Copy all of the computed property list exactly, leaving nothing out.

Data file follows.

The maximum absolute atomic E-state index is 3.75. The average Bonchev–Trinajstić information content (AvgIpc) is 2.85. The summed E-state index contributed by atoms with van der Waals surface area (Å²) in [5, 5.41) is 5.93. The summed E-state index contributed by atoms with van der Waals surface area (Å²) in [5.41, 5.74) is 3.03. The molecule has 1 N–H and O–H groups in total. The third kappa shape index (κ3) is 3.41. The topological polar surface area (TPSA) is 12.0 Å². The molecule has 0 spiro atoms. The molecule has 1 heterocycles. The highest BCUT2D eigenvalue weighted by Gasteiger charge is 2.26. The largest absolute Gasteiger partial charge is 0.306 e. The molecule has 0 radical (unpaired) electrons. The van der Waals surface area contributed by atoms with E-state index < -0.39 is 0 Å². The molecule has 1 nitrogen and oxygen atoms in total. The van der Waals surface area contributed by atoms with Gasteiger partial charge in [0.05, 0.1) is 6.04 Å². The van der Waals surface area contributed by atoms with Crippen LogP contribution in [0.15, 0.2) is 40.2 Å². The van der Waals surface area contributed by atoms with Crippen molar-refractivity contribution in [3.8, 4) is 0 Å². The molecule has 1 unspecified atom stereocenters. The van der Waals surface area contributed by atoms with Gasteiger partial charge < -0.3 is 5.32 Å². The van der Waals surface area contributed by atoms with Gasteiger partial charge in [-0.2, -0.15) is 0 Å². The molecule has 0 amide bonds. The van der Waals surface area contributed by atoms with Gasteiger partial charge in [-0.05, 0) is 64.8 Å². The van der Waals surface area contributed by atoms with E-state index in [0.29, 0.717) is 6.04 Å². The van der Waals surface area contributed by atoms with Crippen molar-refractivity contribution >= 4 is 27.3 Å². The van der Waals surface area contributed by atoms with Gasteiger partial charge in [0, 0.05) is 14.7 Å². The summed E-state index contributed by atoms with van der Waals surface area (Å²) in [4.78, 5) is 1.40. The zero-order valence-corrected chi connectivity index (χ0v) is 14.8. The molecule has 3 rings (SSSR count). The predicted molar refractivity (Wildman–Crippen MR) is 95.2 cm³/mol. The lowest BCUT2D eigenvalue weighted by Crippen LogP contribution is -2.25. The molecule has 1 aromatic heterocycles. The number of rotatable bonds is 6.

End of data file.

The maximum absolute atomic E-state index is 3.75. The average Bonchev–Trinajstić information content (AvgIpc) is 2.85. The summed E-state index contributed by atoms with van der Waals surface area (Å²) in [5, 5.41) is 5.93. The summed E-state index contributed by atoms with van der Waals surface area (Å²) in [5.41, 5.74) is 3.03. The molecule has 1 N–H and O–H groups in total. The third kappa shape index (κ3) is 3.41. The topological polar surface area (TPSA) is 12.0 Å². The molecule has 0 spiro atoms. The molecule has 1 heterocycles. The highest BCUT2D eigenvalue weighted by Gasteiger charge is 2.26. The largest absolute Gasteiger partial charge is 0.306 e. The molecule has 0 radical (unpaired) electrons. The van der Waals surface area contributed by atoms with E-state index < -0.39 is 0 Å². The molecule has 1 nitrogen and oxygen atoms in total. The van der Waals surface area contributed by atoms with Gasteiger partial charge in [0.05, 0.1) is 6.04 Å². The van der Waals surface area contributed by atoms with Crippen LogP contribution in [0.15, 0.2) is 40.2 Å². The van der Waals surface area contributed by atoms with Crippen molar-refractivity contribution in [3.8, 4) is 0 Å². The molecule has 1 unspecified atom stereocenters. The van der Waals surface area contributed by atoms with Gasteiger partial charge < -0.3 is 5.32 Å². The van der Waals surface area contributed by atoms with Gasteiger partial charge in [-0.2, -0.15) is 0 Å². The molecule has 0 amide bonds. The van der Waals surface area contributed by atoms with Gasteiger partial charge in [-0.05, 0) is 64.8 Å². The van der Waals surface area contributed by atoms with E-state index in [0.29, 0.717) is 6.04 Å². The van der Waals surface area contributed by atoms with Crippen molar-refractivity contribution >= 4 is 27.3 Å². The van der Waals surface area contributed by atoms with Gasteiger partial charge in [0, 0.05) is 14.7 Å². The summed E-state index contributed by atoms with van der Waals surface area (Å²) in [4.78, 5) is 1.40. The zero-order valence-corrected chi connectivity index (χ0v) is 14.8. The molecule has 3 rings (SSSR count). The predicted molar refractivity (Wildman–Crippen MR) is 95.2 cm³/mol. The lowest BCUT2D eigenvalue weighted by Crippen LogP contribution is -2.25. The molecule has 1 aromatic heterocycles. The number of rotatable bonds is 6.